Ying adds that the increased import of Western productions, beyond providing insights into technical areas of lighting and use of computers, is having direct effects on both what the Chinese playwrights write, and how the productions are staged. IN addition to American plays, the Chinese have imported a number of French, German, Japanese, and British plays. Overall, Ying says audiences have a particular affection for Eugene O'Neill and Bertold Brecht. The result of all this stimulation, he says, is far more creativity, wider subject matter, including such topics as morality; and less reticence to tackle controversial subjects.
One such play, ``Uncle Doggy's Nirvana,'' dealt directly with the previously taboo subject of the suffering caused by Mao's Great Leap Forward (1959-61), in which hundreds of thousands of peasants died of starvation. Another, entitled, ``Chronicles of Sang Shu Ping'' dealt with teen-agers who were sent to the countryside for ``re-education'' during the Cultural Revolution.
``The Cultural Revolution tried to tell us our past was not important,'' he says. ``But that was totally contrary to Chinese tradition and mentality. A recent Peking Opera deals with China's `Three Kingdoms' period in the third century, and a monarch that remains controversial to this day.''
Mr. Ying was in the United States to complete plans to bring the Joffrey Ballet to perform in China's fall arts festival. Forty Chinese groups will perform, and eight international groups.
``China has strong ballet, but it is practically a carbon copy of the Russian model of the '60s,'' says Ying. That's when the Soviets sent ballet teachers to China.
In recent years, the Alvin Ailey Dance Troupe and the works of George Balanchine have been introduced. ``People are excited that ballet need not be just an antiquated form of art for the palaces of kings,'' says Ying. The Joffrey will be playing in tandem with the Bolshoi to highlight differences between classical and modern forms, he says.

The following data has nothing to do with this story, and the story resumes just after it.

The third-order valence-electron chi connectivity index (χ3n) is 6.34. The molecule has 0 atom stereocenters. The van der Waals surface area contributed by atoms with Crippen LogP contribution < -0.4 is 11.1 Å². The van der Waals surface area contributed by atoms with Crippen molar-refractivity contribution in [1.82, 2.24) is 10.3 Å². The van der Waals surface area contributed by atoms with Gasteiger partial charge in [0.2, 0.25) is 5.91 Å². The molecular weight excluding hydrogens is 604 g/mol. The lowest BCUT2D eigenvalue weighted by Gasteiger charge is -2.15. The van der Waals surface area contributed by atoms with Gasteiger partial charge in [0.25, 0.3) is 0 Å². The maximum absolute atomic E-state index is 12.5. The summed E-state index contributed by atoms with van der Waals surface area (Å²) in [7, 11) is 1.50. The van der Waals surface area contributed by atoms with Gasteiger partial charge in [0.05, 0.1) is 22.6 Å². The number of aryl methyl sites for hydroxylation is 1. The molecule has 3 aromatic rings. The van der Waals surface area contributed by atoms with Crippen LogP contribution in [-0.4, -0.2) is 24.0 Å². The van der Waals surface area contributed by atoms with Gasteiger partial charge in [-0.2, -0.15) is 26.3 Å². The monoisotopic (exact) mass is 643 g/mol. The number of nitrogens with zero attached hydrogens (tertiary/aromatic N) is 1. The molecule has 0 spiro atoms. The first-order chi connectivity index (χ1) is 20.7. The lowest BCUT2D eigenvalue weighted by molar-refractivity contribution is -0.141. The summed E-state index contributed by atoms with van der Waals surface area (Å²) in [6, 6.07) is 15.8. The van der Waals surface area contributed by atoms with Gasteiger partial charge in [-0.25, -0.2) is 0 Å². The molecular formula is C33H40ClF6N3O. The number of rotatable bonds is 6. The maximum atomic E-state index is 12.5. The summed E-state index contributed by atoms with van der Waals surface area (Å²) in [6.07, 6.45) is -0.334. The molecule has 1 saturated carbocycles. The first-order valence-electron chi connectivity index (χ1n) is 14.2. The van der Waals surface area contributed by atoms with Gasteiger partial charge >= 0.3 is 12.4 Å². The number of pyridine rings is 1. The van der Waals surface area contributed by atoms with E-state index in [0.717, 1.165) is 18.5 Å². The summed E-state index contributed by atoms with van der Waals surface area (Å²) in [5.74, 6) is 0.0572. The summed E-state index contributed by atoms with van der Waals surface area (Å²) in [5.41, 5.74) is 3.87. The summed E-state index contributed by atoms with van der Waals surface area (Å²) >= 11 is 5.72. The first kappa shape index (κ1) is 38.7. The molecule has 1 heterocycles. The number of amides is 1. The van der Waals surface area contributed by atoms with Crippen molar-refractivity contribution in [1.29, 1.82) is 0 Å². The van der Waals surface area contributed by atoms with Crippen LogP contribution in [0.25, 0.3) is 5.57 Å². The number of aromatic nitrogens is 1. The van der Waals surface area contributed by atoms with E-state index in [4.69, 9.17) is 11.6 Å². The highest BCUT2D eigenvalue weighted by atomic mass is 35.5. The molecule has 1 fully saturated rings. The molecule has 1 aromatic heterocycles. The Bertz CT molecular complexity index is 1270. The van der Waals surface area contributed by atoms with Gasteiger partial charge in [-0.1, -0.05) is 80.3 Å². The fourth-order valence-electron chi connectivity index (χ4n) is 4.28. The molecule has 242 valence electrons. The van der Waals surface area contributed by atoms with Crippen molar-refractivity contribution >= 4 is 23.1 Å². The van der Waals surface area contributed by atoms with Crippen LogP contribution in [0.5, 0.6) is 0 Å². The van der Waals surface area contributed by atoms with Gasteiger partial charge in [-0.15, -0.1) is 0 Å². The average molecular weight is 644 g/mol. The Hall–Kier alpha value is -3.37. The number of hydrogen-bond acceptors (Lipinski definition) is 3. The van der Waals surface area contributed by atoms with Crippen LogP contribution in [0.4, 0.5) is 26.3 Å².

There have been numerous discussions about taking Chinese theater and dance troupes to the US, says Ying. One nearly came to last year's New York International Arts Festival, before being dropped because of money.
``Money ends up being the problem every time,'' he says. ``Those in the US are also very concerned about how a production will be received after translation,'' he adds.
The cultural ministry of China has jurisdiction over libraries, museums, publishers, and tourist sites. In his capacity as vice minister for the performing arts and arts education, Mr. Ying has been trying to end China's long history of state-directed propaganda in art.
``I have to keep convincing my subordinates that the less you interfere, the more you achieve,'' he says of his army of ministers who are used to critiquing and advising performance groups in the provinces.
``I have to tell them to put away their notebooks, and quit playing `wise man from Peking,''' he says, and laughs.
The new openness works both ways, he adds hastily. There are plenty of avant-garde works of questionable taste. A recent non-government sponsored festival featured a man who walked around snapping condoms at the crowd as his affirmative statement on birth control. Another opened the festival by shooting holes in his art with a pistol. A third washed his feet for eight hours a day. A fourth sat on eggs with a sign that read ``Do not disturb me: The next generation is more important.''
``I'm not sure this is good or bad,'' says Ying, ``but it is perhaps necessary for now. The important thing is that the artist must not have constraints and that this couldn't have happened three years ago.''